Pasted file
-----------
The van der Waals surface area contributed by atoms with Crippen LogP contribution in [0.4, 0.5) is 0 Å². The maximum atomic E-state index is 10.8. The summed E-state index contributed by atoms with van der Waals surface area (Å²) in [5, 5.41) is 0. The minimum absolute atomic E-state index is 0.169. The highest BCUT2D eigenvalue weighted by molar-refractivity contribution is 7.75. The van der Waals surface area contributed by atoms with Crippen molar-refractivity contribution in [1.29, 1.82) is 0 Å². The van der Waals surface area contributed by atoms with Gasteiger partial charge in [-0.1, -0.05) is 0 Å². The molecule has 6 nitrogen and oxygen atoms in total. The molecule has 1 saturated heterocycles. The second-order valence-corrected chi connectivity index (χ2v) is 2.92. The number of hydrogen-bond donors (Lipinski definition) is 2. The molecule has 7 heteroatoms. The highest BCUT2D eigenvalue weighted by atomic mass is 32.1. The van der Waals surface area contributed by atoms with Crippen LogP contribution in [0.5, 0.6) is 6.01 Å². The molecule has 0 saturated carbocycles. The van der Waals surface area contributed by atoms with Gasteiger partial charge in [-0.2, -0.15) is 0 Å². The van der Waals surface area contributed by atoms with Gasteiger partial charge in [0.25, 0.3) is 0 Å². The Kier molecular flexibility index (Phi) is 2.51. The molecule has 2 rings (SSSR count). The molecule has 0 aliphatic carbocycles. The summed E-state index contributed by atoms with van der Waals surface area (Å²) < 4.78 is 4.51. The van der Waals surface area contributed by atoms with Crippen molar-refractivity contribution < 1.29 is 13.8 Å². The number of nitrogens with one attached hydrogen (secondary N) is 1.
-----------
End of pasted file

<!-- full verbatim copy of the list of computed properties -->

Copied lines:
The van der Waals surface area contributed by atoms with Crippen LogP contribution in [0.4, 0.5) is 0 Å². The maximum atomic E-state index is 10.8. The summed E-state index contributed by atoms with van der Waals surface area (Å²) in [5, 5.41) is 0. The minimum absolute atomic E-state index is 0.169. The highest BCUT2D eigenvalue weighted by molar-refractivity contribution is 7.75. The van der Waals surface area contributed by atoms with Crippen molar-refractivity contribution in [1.29, 1.82) is 0 Å². The van der Waals surface area contributed by atoms with Gasteiger partial charge in [-0.1, -0.05) is 0 Å². The molecule has 6 nitrogen and oxygen atoms in total. The molecule has 1 saturated heterocycles. The second-order valence-corrected chi connectivity index (χ2v) is 2.92. The number of hydrogen-bond donors (Lipinski definition) is 2. The molecule has 7 heteroatoms. The highest BCUT2D eigenvalue weighted by atomic mass is 32.1. The van der Waals surface area contributed by atoms with Crippen LogP contribution in [0.5, 0.6) is 6.01 Å². The molecule has 0 saturated carbocycles. The van der Waals surface area contributed by atoms with Gasteiger partial charge in [-0.2, -0.15) is 0 Å². The van der Waals surface area contributed by atoms with Gasteiger partial charge in [0.25, 0.3) is 0 Å². The Kier molecular flexibility index (Phi) is 2.51. The molecule has 2 rings (SSSR count). The molecule has 0 aliphatic carbocycles. The summed E-state index contributed by atoms with van der Waals surface area (Å²) < 4.78 is 4.51. The van der Waals surface area contributed by atoms with Crippen molar-refractivity contribution < 1.29 is 13.8 Å². The number of nitrogens with one attached hydrogen (secondary N) is 1.